The Whiner

By
The Whiner



It wasn’t that the room was al that awful with its the bare, chipped walls, the shag carpet, the four dim light bulbs set in the ceiling. None of that bothered him. And it wasn’t that there wasn’t enough room; the room was huge. It was simply that he couldn’t let his mother think he liked it.
He stood glaring in through the doorway at his mother who was standing in the middle of the empty room.
“I hate it.” He said.
“Huh?” His mother frowned, confused.
“I said I hate it. It’s ugly.”
“Oh, honey, why?” His mother whined, pursing her thick, red lips at him. “What’s wrong with it?”
No answer.
“Is it the walls? We can paint them a different color if you want.” She looked hopefully at her son. His face was impassive. “It’s the carpet, isn’t it? You’re right, it’s not very pretty. We could easily rip that up and…”
“MOM!”
She jumped, startled, turning to him with an almost fearful expression. “What, dear?”
“Just…” He sighed. “Just leave me alone.”
“Leave you alone?” She blinked.
“Yes!”
“But I thought - I thought you didn’t like it.”
“I don’t. Now could you please just go away?”
“I-I guess so.” She shuffled slowly to the door. Just as she reached the hallway, she turned back. “Hey, you know, we could buy some neat stuff for your room at the thrift shop tomorrow. I noticed one on the way in. How about it? Do you want to go…”
He slammed the door in her face.
Finally, she was gone. The boy let himself slide to the ground. He sighed, digging his fingers into the orange and brown shag carpet. Why was she so annoying? She was always bugging him, trying to make him like things that he didn’t want to like. Why couldn’t she be like normal moms?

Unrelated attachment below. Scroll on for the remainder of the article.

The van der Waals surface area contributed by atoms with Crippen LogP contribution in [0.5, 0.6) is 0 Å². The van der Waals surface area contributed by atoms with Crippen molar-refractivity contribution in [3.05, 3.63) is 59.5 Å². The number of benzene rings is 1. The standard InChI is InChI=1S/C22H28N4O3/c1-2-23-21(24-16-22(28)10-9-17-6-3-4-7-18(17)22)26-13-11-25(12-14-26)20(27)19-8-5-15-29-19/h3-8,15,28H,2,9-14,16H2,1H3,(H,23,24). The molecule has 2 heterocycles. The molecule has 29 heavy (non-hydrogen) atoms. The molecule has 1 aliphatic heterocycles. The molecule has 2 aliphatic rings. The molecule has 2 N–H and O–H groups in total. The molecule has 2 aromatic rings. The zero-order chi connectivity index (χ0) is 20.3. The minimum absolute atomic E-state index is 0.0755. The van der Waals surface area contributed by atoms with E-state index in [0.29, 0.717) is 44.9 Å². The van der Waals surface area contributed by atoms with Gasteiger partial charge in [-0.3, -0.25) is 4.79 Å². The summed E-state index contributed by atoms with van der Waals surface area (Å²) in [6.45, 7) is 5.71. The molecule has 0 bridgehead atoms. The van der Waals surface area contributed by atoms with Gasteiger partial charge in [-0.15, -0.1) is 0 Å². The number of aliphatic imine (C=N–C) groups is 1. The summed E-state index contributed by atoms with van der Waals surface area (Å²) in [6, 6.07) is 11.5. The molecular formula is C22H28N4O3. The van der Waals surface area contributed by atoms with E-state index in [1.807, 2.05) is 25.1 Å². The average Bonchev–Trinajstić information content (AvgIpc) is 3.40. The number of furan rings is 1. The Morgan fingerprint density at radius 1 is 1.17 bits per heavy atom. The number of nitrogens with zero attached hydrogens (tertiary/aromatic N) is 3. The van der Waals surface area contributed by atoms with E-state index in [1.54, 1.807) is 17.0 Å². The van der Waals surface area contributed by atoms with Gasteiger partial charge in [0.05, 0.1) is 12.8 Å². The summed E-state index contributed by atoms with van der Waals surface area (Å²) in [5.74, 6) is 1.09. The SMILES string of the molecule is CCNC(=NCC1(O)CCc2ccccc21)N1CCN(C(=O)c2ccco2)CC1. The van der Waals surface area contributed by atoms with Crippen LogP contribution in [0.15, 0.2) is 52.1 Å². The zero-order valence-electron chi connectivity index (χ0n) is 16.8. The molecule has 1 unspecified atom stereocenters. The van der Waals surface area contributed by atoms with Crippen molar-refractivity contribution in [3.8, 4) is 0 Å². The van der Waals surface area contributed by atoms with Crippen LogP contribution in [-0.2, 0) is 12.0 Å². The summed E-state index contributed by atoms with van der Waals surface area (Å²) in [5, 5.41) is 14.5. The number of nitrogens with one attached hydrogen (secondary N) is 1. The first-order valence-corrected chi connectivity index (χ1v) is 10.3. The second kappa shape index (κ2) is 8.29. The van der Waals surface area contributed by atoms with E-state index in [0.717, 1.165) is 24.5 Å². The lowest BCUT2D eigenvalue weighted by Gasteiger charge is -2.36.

He smirked. Yeah, right. If there was anything his mom wasn’t and never would be, it was normal. What kind of normal mom would move from a quiet little subdivision in Georgia to a remote cottage in the upper peninsula of Michigan? What kind of normal mom would enroll her son in the tiniest school she could find because she believed that education was better in small schools? What kind of normal mom thought run-down cottages were quant and cozy?
The boy studied the room through his shaggy bangs. It actually wasn’t that bad. He didn’t mind the walls or the lighting. And he sort of liked the carpet.
But the trees…
He got up and walked across the room to the single window and leaned his face against the cool glass. Massive pines swayed just a few feet from the house, their furry green needles stroking the window gently. Shadows shifted restlessly across the carpet of orange pine needles on the ground twelve feet below. The boy sighed. Stupid trees. They were so pathetic. They were always moaning, creaking, and sighing. Like self-pitying babies, he thought. If there was anything he hated, it was a whiner.
A huge gust of wind pushed through the forest. The trees hissed and rocked, pushing up against the house. The boy threw open the window, thrust his head out and shouted.
“Shut up!”
But his voice was sucked away by the wind. He slammed the window furiously, trapping a stray pine branch in the frame. With a growl, the boy snatched at the branch, ripping at the needles until the branch was nothing more than a naked twig.
The boy stared at it for a moment, wondering why he had done what he did. It looked so forlorn without its needles. He began to feel bad, then embarrassed, then just plain angry again.